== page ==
Lea has launched a £15,000 Kickstarter for a new short story magazine featuring Sarah Hall

Lea has launched a £15,000 Kickstarter for a new short story magazine featuring Sarah Hall

Oneworld editor and former guardian Journalist Richard Lea heads up a new web-based short fiction magazine, Imaginarywhich aims to raise £15,000 next month on Kickstarter.

The start-up magazine has already ranked contributors such as Sarah Hall (in the picture) – the only author to win the BBC National Short Story Award twice – and Alan Mabanko, writer and professor at the University of California, for writing new short stories for its first issue, due out in June 2022. Other contributors to the first edition include New Orleans author Ladee Hubbard and Owen Booth, writer Illustrator and Illustrator Isabel Greenberg. Novelist Helen Stevenson Mabanko will translate.

The quarterly literary magazine will publish specially commissioned short novels from around the world with five short fiction pieces planned for each issue, one of which will be a translated story and a short graphic story. The site will connect with new readers through a blog and podcast featuring in-depth interviews with the authors. The standard subscription will be £20 per year for four issues but on Kickstarter there is an offer of £15 reader pledges for the first year.

Publisher Leah, his team of three, who served as writer and editor at guardian Desk for Books for over 15 years has been podcasting newspaper books and commissioned short stories. He is now a freelance editor at Oneworld. Writer and editor Rachel Aspden will serve as lead editor while the audio producer will be Esther Opoku Gyeni, associate director at Spotify.

Hall said, “I’m really excited ImaginaryA great new platform for the short story. This model is so powerful and versatile, with diverse traditions all over the world, it would be exciting to contribute and read new work by such great writers.”

Lea has launched a £15,000 Kickstarter for a new short story magazine featuring Sarah HallLeah (right in the picture) Tell Book seller Why he wanted to launch the magazine online now, explaining, “It’s a project I’ve been thinking about for a long time, but reading has spiked in the pandemic and seems to have held up well this year. We’re also more comfortable with digital, engaging with things digitally, but it also seems that the story Shorts are the perfect shape for capturing the tattered nature or feel of our contemporary lives. So this seemed to be the best time to launch a quarterly short fiction magazine.” He added that “the short story genre is in good shape now” and high sales in recent years support this.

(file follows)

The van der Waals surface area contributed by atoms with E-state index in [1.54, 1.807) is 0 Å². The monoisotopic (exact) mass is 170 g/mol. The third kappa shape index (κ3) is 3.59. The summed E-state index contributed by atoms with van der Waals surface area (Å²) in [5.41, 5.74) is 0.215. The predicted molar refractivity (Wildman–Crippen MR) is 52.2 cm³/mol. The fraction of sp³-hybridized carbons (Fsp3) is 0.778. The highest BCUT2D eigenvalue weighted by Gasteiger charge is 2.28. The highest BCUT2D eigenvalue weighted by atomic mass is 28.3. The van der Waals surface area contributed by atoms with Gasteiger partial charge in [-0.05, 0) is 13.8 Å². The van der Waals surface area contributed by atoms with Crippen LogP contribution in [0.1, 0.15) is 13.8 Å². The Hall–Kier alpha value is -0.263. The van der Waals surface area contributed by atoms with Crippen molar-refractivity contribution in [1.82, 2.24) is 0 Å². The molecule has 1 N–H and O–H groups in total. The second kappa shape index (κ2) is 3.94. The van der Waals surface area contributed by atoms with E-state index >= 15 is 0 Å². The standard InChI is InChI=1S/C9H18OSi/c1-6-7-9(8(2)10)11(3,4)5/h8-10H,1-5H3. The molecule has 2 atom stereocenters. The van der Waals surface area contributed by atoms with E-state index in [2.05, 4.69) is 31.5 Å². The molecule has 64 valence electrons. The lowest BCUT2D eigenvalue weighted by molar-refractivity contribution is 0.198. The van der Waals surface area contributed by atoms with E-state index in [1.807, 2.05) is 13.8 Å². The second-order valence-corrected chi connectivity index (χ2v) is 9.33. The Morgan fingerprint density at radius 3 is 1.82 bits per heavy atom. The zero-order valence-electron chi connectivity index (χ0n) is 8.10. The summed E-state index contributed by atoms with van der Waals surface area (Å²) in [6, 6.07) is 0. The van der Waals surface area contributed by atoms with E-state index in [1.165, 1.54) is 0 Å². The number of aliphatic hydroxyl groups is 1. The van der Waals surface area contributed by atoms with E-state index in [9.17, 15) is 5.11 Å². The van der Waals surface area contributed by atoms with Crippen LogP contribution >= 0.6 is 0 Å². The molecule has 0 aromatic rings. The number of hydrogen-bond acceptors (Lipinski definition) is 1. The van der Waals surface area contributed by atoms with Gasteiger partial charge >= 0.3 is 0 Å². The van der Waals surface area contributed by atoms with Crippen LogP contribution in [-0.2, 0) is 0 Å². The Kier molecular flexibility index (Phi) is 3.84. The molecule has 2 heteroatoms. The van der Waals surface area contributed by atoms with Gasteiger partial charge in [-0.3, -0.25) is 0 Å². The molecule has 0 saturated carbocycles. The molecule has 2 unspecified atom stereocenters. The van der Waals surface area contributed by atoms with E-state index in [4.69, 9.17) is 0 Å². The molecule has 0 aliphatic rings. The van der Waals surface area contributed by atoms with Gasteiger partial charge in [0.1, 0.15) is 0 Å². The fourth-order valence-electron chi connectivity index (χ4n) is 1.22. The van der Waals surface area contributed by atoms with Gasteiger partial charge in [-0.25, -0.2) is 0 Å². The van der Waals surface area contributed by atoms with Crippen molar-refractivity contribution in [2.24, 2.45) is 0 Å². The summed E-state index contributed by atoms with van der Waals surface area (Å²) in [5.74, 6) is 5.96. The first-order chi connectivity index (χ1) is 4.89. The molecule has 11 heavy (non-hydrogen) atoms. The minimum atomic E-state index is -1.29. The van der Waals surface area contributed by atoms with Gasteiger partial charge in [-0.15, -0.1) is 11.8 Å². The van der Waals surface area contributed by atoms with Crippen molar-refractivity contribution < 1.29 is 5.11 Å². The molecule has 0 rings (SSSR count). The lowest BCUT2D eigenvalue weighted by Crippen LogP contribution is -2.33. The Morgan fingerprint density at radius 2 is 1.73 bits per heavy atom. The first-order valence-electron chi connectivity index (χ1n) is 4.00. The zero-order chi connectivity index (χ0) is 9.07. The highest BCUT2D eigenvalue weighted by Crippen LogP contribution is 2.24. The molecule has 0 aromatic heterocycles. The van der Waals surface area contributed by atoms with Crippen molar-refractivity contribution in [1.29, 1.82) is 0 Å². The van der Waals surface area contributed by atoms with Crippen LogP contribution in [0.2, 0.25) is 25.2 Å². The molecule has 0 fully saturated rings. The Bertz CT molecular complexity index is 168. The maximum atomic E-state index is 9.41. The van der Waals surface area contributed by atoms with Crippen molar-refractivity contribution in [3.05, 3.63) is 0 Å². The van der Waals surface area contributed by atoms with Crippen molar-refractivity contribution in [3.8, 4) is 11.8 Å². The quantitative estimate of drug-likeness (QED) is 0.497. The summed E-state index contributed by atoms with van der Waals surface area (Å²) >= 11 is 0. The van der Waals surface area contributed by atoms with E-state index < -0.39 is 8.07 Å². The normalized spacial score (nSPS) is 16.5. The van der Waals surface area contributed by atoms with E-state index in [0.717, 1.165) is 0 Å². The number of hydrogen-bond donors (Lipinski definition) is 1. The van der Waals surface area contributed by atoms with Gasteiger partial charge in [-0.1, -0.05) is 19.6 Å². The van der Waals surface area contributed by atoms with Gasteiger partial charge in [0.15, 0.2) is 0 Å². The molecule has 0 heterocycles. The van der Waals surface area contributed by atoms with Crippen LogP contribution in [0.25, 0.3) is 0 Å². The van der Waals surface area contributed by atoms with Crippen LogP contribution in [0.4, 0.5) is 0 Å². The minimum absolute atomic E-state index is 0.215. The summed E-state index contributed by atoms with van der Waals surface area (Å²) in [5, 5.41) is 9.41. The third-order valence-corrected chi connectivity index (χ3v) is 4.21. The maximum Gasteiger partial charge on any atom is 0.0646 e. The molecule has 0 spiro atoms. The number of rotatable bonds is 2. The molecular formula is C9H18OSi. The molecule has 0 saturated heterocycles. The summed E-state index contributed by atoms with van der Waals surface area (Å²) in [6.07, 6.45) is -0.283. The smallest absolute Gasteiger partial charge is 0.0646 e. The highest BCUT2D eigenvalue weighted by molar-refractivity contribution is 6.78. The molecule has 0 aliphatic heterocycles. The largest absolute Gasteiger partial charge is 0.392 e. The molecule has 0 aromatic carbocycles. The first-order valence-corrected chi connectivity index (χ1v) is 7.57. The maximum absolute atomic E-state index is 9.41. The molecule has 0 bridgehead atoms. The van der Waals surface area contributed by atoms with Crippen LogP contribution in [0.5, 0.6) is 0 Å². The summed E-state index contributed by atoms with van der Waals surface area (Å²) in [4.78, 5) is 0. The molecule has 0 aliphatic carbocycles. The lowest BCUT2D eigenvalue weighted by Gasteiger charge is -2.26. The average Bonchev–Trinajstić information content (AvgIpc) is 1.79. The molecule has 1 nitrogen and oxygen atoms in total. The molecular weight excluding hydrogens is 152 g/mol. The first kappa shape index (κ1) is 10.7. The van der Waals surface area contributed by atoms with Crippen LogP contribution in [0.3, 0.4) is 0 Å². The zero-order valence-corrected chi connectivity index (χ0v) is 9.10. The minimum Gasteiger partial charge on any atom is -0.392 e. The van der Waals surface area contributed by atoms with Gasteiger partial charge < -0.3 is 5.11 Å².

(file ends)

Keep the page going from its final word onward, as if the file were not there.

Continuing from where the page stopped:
When asked how he differentiates it from other literary magazines, Lea said, “There are plenty of other excellent short fiction magazines, but one of the things that stands out about us is that we are digital first. We want to reach people all over the world. We also have translation fiction and illustrated fiction in Turn every issue. This is unusual among magazines. I first started commissioning a short novel when I was in guardian But one of the things we found is that graphic fiction has reached a different kind of reader, those readers who are interested in comics and visual storytelling. And translation is a way to open up, be curious, bring out the best fiction from around the world, and reach readers in those places.”

Imaginary Lea said the new writers will be presented along with the well-known names. “We’ll be open to new writers and one of the things I’m most excited about is putting high profile names next to new writers, finding the most exciting new voices, calling for applications and looking for a book that hasn’t been published in English yet.”

He is keen to foster as cosmopolitan a spirit as possible, saying, “This outside focus and focus on high quality and the world at large is matched by the kinds of voices we hope to find. We’re looking to find voices outside of English and American traditions, diverse voices that push forward a little bit. Being open-minded. Curious and universal in feeling. We also want to distinguish ourselves with the kinds of stories we’re playing.”

Much of the £15,000 from the Kickstarter project will go to paying contributors. “The bulk of the money will be paid on authors and translators fees, and after that we need to build a website, a bit of production cost and a certain amount of fees incurred by Kickstarter and a bit of contingency for the wrinkles of web development. On the team, we try to keep things very abstract so we can define Prioritize our budgets to get the best writers and artists,” Leah said.

In terms of technology, the team is working on developing a “sleek and bold design that will enable people to immerse themselves in text.” Lea added: “The majority of web traffic is on phones, which is very important but we are working on a responsive design so it will look good on a laptop or tablet as well, which is critical so people can find us any way they want. ”

He is also keen that podcasts play a major role in expanding the magazine’s reach. “The podcast is going to play a very important part of it because it’s a subscription based site so people can read stories just by subscribing but we’ll reach out more broadly to the podcast – an interview with a contributor – and a blog with issues that come to our mind and we might have contributors from other places as well.”

While he hopes that Kickstarter will succeed, he is also willing to try other means if it is not. “We’re really excited about the project, so if that doesn’t work, we’ll find another way – there’s a lot of enthusiasm when we talk to people about it.”

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